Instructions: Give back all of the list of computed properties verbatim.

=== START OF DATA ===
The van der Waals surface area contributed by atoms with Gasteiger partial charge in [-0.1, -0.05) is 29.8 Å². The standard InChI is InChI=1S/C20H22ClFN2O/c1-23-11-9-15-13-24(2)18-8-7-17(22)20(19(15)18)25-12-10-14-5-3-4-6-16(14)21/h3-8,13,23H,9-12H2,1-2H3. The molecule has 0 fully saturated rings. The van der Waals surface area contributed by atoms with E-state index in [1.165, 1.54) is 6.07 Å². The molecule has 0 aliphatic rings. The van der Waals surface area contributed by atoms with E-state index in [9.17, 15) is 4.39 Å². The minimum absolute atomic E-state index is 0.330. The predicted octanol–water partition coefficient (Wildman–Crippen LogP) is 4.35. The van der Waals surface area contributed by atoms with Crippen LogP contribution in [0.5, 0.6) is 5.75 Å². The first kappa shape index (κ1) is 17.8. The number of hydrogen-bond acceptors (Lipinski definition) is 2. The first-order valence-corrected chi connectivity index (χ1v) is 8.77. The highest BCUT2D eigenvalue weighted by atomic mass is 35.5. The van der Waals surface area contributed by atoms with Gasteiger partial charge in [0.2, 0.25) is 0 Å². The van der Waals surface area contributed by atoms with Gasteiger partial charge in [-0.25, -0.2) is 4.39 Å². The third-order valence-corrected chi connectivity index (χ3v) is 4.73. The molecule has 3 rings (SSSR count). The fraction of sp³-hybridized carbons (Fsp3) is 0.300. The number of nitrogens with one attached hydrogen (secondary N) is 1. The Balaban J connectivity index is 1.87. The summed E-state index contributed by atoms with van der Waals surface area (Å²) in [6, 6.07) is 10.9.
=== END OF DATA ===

The van der Waals surface area contributed by atoms with Gasteiger partial charge in [-0.1, -0.05) is 29.8 Å². The standard InChI is InChI=1S/C20H22ClFN2O/c1-23-11-9-15-13-24(2)18-8-7-17(22)20(19(15)18)25-12-10-14-5-3-4-6-16(14)21/h3-8,13,23H,9-12H2,1-2H3. The molecule has 0 fully saturated rings. The van der Waals surface area contributed by atoms with E-state index in [1.165, 1.54) is 6.07 Å². The molecule has 0 aliphatic rings. The van der Waals surface area contributed by atoms with E-state index in [9.17, 15) is 4.39 Å². The minimum absolute atomic E-state index is 0.330. The predicted octanol–water partition coefficient (Wildman–Crippen LogP) is 4.35. The van der Waals surface area contributed by atoms with Crippen LogP contribution in [0.5, 0.6) is 5.75 Å². The first kappa shape index (κ1) is 17.8. The number of hydrogen-bond acceptors (Lipinski definition) is 2. The first-order valence-corrected chi connectivity index (χ1v) is 8.77. The highest BCUT2D eigenvalue weighted by atomic mass is 35.5. The van der Waals surface area contributed by atoms with Gasteiger partial charge in [0.2, 0.25) is 0 Å². The van der Waals surface area contributed by atoms with Gasteiger partial charge in [-0.25, -0.2) is 4.39 Å². The third-order valence-corrected chi connectivity index (χ3v) is 4.73. The molecule has 3 rings (SSSR count). The fraction of sp³-hybridized carbons (Fsp3) is 0.300. The number of nitrogens with one attached hydrogen (secondary N) is 1. The Balaban J connectivity index is 1.87. The summed E-state index contributed by atoms with van der Waals surface area (Å²) in [6, 6.07) is 10.9.